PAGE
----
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IBS (irritable bowel syndrome) is a chronic disorder affecting the large intestine that can cause various symptoms, including abdominal pain, cramping, constipation, and diarrhea. It is important to note that unproven products or practices should not be used to replace conventional treatments for IBS or as a reason to postpone seeing a healthcare provider about IBS symptoms or any other health problem. It can be helpful to consider complementary health approaches such as psychological and/or physical approaches, probiotics, and dietary supplements. Still, it is essential to remember that many studies' quality is poor, so we can’t conclude their effectiveness.

Here are some additional points to consider regarding IBS and complementary health approaches:

  • Although there isn’t firm evidence, some studies suggest that psychological and/or physical approaches, including hypnotherapy, may help.
  • Psychological and/or physical approaches appear to be safe for IBS. Still, some dietary supplements studied for IBS can cause side effects, interact with medications or other supplements, or contain ingredients not listed on the label.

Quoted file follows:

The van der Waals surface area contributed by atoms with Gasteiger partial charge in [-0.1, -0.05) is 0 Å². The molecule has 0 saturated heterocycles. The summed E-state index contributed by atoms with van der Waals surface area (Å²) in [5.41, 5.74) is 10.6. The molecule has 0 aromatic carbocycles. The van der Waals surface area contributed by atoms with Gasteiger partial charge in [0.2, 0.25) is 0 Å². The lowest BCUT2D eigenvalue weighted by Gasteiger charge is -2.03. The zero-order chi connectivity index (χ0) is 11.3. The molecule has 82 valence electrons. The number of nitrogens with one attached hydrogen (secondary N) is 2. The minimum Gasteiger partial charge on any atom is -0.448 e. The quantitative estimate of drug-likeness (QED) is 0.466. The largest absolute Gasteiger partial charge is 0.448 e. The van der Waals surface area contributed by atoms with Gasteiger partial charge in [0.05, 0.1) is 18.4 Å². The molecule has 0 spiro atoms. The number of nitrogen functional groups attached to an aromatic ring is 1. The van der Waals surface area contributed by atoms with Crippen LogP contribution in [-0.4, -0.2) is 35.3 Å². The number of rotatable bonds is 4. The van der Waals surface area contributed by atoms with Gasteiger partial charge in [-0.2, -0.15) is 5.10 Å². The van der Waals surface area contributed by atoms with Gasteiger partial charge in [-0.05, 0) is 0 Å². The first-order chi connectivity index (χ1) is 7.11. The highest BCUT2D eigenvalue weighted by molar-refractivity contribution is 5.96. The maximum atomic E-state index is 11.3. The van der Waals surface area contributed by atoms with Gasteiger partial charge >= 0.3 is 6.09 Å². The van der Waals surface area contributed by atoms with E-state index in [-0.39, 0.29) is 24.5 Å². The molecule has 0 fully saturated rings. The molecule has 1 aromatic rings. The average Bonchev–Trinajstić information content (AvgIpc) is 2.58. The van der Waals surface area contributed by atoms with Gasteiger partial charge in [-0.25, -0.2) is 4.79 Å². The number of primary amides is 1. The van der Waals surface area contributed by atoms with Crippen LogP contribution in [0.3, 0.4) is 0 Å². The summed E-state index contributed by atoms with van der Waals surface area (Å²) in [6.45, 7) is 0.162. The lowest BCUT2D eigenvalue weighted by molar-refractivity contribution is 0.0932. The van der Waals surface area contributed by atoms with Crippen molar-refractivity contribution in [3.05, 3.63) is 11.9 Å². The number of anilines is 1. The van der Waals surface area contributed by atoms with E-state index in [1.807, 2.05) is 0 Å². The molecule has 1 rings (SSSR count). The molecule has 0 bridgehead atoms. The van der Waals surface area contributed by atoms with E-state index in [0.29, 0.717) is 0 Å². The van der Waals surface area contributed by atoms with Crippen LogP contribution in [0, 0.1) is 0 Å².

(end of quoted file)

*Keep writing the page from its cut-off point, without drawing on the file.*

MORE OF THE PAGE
• Acupuncture has been investigated, but a 2012 systematic review reported that actual acupuncture wasn't better than simulated acupuncture. However, a 2009 clinical trial found that those who received either actual or simulated acupuncture did better than those who received no acupuncture.
  • Hypnotherapy (hypnosis) has been studied for IBS, and several studies have found an association between hypnotherapy and long-term improvement in gastrointestinal symptoms, anxiety, depression, disability, and quality of life.
  • Mindfulness training has been shown to help people with IBS, but there's not enough evidence to draw firm conclusions.
  • A small NCCIH-supported study found that young adults who completed a series of yoga classes reported feeling better and having less pain, constipation, and nausea compared with a waitlist control group. However, there is too little evidence to conclude the effectiveness of meditation, relaxation training, and reflexology for IBS.
  • The placebo effect describes improvements that aren’t explicitly related to the treatment being studied but to other factors, such as the person’s belief that they’re taking something helpful. Placebo effects are often seen in IBS treatment studies.
  • Peppermint oil capsules may be modestly helpful in reducing several common symptoms of IBS, including abdominal pain and bloating. Generally, probiotics improve IBS symptoms, bloating, and flatulence, but the quality of existing studies is limited. It’s impossible to draw firm conclusions about specific probiotics for IBS partly because studies have used different species, strains, preparations, and doses.

Your healthcare provider can advise you on the best approach to take. If you’re considering a practitioner-provided complementary practice such as hypnotherapy or acupuncture, ask a trusted source to recommend a practitioner and learn about their training and experience. Remember that dietary supplements may interact with medications or other supplements and contain ingredients not listed on the label.

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